A Little Light Shines Through…

Having Type-1 Diabetes is expensive! I’ve spent the majority of my life saying, “I can’t afford to have Diabetes…” And with good reason, considering the cost and expense that goes into everything required to help keep us not only alive, but in good health.

In Canada, the average cost for a bottle of long-acting insulin such as Lantus (this is the type of insulin that would provide basal coverage over a full day) is about $80. A bottle of short-acting insulin, like Humalog, will run you anywhere between $35 to $40 a bottle. And if you’re anything like me, you may require two to three bottles of that sweet stuff in a month.

Now if you’re lucky, a bottle of long-acting stuff will get you through the month. So according to new math, you’d be looking at well over $200 a month for JUST the insulin. Don’t even get me started on the cost of syringes, needles, blood glucose sticks and various other supplies required to maintain oneself in the wonderful odyssey that is Type-1 Diabetes. If you don’t have some sort of medical coverage or benefits, it can be a life-threatening issue.

This is why it’s always so heart-warming to hear about something that helps to alleviate or lessen the burden, financial or otherwise. I just recently read about a bill passed by the Illinois state legislature in November of 2019, which puts a price cap on out-of-pocket cost for insulin at $100. Illinois’ Governor signed the bill into state law in January, with the law taking effect in Illinois in january of 2021.

Illinois will be the second state to pass such a law after Colorado, with several other states beginning to follow suit with bill of their own. An article posted by Newsweek provides further details, including outlining the increasing issue of some people dying from rationing their insulin supplies or skipping doses, to being unable to afford their insulin. Here’s the article: https://www.newsweek.com/illinois-becomes-second-state-cap-monthly-insulin-prices-more-states-are-considering-it-1483987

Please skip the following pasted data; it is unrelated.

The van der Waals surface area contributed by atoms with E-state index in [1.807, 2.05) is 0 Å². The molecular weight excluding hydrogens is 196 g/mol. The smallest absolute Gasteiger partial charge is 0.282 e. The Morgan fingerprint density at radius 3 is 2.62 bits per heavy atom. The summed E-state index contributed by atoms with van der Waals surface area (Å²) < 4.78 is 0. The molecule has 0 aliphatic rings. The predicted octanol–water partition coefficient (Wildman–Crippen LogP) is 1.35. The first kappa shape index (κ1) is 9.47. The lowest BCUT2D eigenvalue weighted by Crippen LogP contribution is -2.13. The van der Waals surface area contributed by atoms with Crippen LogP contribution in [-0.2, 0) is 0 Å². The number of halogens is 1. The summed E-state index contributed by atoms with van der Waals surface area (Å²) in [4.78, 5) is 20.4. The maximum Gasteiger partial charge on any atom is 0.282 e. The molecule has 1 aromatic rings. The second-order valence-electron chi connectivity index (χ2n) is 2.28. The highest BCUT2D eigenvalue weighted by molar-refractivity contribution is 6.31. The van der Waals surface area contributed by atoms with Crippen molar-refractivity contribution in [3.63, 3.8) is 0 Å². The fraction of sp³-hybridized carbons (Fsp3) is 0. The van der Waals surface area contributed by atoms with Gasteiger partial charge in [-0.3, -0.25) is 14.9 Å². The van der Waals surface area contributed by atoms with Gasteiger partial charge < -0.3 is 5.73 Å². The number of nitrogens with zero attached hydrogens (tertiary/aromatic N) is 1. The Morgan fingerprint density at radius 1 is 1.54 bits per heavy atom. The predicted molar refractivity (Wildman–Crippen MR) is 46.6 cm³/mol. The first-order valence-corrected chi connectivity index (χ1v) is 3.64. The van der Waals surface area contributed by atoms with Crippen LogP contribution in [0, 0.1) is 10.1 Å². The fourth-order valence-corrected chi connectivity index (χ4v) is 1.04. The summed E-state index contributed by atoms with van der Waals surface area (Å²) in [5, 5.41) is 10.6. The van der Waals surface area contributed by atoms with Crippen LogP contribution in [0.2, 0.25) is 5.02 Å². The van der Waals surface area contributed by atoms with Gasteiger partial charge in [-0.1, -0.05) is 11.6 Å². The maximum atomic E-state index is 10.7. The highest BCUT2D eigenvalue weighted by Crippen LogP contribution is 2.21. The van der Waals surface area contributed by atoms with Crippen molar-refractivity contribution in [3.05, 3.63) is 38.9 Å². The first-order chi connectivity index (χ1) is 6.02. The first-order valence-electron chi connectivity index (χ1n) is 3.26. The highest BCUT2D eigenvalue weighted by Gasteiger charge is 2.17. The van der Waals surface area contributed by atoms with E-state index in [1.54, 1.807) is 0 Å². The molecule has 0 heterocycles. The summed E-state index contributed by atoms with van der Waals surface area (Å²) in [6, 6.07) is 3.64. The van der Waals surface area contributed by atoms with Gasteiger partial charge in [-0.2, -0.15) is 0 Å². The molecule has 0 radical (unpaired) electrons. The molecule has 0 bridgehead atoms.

This is a fantastic step, but obviously it’s only a beginning. To be clear, this price cap applies to a patient’s co-pay, and not to the cost of insulin when purchase over-the-counter. This does not prevent drug manufacturers from charging increased prices for the sale of their products. It is said that in the United States, the price of insulin has tripled over the past decade.

Although this article is based on pricing and laws from the United States, the situation is very much the same in Canada. I remember the difficulties and financial strain I had to deal with, all through my 20’s and into my 30’s, due to the fact that I had no medical benefits to help take the burden of cost off my shoulders. It will be a wonderful time, when governments come to realize that life-saving therapies such as insulin should be made available, free of cost. ☯